The Mercer Review, a pre-law and academic publication, received a revitalization this semester with a new editor-in-chief. The publication, run by junior Safia Serena Tejani, provides undergraduate students the opportunity to spread their knowledge of various global topics and provide commentary through their original research.
The Review's site was once dedicated to uploading scholarly papers for Mercer law students but is now an academic resource open for any student to submit an academic piece of which they feel proud.
“I wanted to create this publication so that people who are doing research and want other people to see it have a platform,” Tejani said.
Tejani took over Mercer Review when it was known as “The Law Street Journal.” The website now includes peer-reviewed articles with a wider range of topics including scientific climate research, socio-economic studies and world news. Tejani said that this change was made to serve a wider student demographic and encourage greater student interest in the research process.
“We were originally going to be a law review publication for pre-law students, but we realized this was kind of a niche market,” Tejani said. “We did, however, have a lot of students that wanted to submit their papers on various subjects. This allowed us to broaden our scope to allow students who want to submit class research, a topic they’re interested in, or to hone their writing skills.”
Once she became the editor of the Mercer Review, Tejani was not sure which platform would be the best to hold the publication.
“We didn’t know if we wanted to put it on paper or if we wanted to put it online,” Tejani said. “We realized that it’s much more accessible online. We found that a website would draw more people in with a colorful aesthetic and easier to read."
Mercer Review uses a system of peer review to check the academic papers it receives from student submissions before uploading them. Mercer Review’s academic advisor, journalism professor Evey Wilson, spoke highly of Tejani’s effort in revitalizing the organization and elaborated on her duties.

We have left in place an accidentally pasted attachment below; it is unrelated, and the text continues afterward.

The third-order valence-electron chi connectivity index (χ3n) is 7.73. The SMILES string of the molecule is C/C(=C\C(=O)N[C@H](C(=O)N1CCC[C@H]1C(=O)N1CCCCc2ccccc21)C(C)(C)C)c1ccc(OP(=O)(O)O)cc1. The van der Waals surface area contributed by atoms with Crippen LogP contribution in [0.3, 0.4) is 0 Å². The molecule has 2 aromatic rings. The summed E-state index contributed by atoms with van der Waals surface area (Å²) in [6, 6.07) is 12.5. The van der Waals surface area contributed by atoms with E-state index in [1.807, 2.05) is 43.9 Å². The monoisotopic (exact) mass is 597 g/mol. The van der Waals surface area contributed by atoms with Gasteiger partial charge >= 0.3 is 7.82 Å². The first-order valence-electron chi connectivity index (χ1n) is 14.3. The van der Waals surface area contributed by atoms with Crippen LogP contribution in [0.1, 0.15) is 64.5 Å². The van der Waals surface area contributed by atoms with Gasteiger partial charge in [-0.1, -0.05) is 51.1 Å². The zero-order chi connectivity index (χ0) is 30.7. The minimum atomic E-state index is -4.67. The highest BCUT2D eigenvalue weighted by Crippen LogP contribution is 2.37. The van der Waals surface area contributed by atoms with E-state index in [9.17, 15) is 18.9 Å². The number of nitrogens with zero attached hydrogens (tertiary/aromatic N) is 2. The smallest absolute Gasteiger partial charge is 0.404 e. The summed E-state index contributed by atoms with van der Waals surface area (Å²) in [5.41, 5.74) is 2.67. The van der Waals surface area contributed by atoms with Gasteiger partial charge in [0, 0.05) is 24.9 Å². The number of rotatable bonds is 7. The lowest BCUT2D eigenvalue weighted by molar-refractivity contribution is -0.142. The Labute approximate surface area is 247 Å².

“I try to help whenever needed but Safia has really taken this project on, recruiting participants, juggling peer reviewers and building a website,” Wilson said. “I have read papers, given feedback and helped a bit with the website design process.”
Wilson said that she wants to see more students take advantage of the opportunity the publication provides.
“I hope that Mercer Review becomes a similar premiere student-run and student-researched publication,” Wilson said. “This is a great way for Mercer undergraduates to get involved through reworking class projects or exploring new ideas.”
Tejani said she has enjoyed the various topics writers have submitted to the Review so far.
“It’s been fun to read over the articles people have submitted,” Tejani said. “Even as I read over some of these articles checking for grammar, I’m learning so much about the subjects. This is how I know it’s an important resource to have. If I’m learning more about the subjects, then more people can learn about what’s going on in our country and others.”
Tejani hopes that the Mercer Review can become a staple of Mercer’s student research publication and hopes it continues after she graduates.
“Right now, we’re looking for people who might not necessarily know much about Mercer Review or the research process but are willing to be trained so they can take on a leadership position,” Tejani said. “I’d really like to see younger students become involved with this because I feel having published work is something a lot of students can benefit from in the future.”
To write for the Mercer Review or apply for a leadership position on the team’s staff, students can fill out an application located on the website’s home page at mercerreview.com or through email at email@example.com. Students can submit their publishing applications along with a copy of their writing via a Google form.
Articles are submitted to the website on a rolling basis. The submissions are read over by peer reviewers, then the feedback is sent back to the writers for more edits until the paper is complete. Contributors receive feedback within a week and final drafts are published the following week.